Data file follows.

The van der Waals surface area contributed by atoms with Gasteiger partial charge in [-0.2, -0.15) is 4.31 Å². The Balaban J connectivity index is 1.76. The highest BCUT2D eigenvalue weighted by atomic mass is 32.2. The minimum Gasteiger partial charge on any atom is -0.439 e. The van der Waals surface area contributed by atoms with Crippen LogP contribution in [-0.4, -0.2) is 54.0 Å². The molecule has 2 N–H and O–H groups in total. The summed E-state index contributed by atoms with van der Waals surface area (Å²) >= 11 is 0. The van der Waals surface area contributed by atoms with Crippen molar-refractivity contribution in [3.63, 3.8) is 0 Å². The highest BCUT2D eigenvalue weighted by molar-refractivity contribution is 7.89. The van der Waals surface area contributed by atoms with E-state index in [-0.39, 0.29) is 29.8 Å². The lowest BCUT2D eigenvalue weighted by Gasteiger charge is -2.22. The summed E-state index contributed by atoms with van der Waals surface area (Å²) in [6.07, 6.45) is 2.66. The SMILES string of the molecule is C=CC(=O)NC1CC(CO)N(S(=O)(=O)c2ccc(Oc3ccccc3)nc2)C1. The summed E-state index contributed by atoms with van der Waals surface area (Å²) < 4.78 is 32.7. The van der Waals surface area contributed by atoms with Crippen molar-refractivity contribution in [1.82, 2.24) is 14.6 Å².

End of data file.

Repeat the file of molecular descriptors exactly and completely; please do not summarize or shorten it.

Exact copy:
The van der Waals surface area contributed by atoms with Gasteiger partial charge in [-0.2, -0.15) is 4.31 Å². The Balaban J connectivity index is 1.76. The highest BCUT2D eigenvalue weighted by atomic mass is 32.2. The minimum Gasteiger partial charge on any atom is -0.439 e. The van der Waals surface area contributed by atoms with Crippen LogP contribution in [-0.4, -0.2) is 54.0 Å². The molecule has 2 N–H and O–H groups in total. The summed E-state index contributed by atoms with van der Waals surface area (Å²) >= 11 is 0. The van der Waals surface area contributed by atoms with Crippen molar-refractivity contribution in [3.63, 3.8) is 0 Å². The highest BCUT2D eigenvalue weighted by molar-refractivity contribution is 7.89. The van der Waals surface area contributed by atoms with E-state index in [-0.39, 0.29) is 29.8 Å². The lowest BCUT2D eigenvalue weighted by Gasteiger charge is -2.22. The summed E-state index contributed by atoms with van der Waals surface area (Å²) in [6.07, 6.45) is 2.66. The SMILES string of the molecule is C=CC(=O)NC1CC(CO)N(S(=O)(=O)c2ccc(Oc3ccccc3)nc2)C1. The summed E-state index contributed by atoms with van der Waals surface area (Å²) < 4.78 is 32.7. The van der Waals surface area contributed by atoms with Crippen molar-refractivity contribution in [1.82, 2.24) is 14.6 Å².